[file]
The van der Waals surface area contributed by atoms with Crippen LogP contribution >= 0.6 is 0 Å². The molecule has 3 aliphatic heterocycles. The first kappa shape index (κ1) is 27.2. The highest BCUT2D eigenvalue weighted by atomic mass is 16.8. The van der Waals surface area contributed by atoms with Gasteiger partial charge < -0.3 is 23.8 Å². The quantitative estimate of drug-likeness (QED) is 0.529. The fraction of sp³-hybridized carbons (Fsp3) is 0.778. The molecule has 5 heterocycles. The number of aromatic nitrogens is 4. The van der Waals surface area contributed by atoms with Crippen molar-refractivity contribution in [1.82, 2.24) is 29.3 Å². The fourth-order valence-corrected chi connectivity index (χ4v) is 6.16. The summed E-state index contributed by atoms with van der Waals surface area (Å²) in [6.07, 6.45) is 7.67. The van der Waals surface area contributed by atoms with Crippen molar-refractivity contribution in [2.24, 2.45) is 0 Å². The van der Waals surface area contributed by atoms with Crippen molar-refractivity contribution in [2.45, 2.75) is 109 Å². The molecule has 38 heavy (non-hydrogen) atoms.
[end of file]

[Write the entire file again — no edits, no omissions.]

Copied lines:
The van der Waals surface area contributed by atoms with Crippen LogP contribution >= 0.6 is 0 Å². The molecule has 3 aliphatic heterocycles. The first kappa shape index (κ1) is 27.2. The highest BCUT2D eigenvalue weighted by atomic mass is 16.8. The van der Waals surface area contributed by atoms with Gasteiger partial charge < -0.3 is 23.8 Å². The quantitative estimate of drug-likeness (QED) is 0.529. The fraction of sp³-hybridized carbons (Fsp3) is 0.778. The molecule has 5 heterocycles. The number of aromatic nitrogens is 4. The van der Waals surface area contributed by atoms with Crippen molar-refractivity contribution in [1.82, 2.24) is 29.3 Å². The fourth-order valence-corrected chi connectivity index (χ4v) is 6.16. The summed E-state index contributed by atoms with van der Waals surface area (Å²) in [6.07, 6.45) is 7.67. The van der Waals surface area contributed by atoms with Crippen molar-refractivity contribution in [2.24, 2.45) is 0 Å². The van der Waals surface area contributed by atoms with Crippen molar-refractivity contribution in [2.45, 2.75) is 109 Å². The molecule has 38 heavy (non-hydrogen) atoms.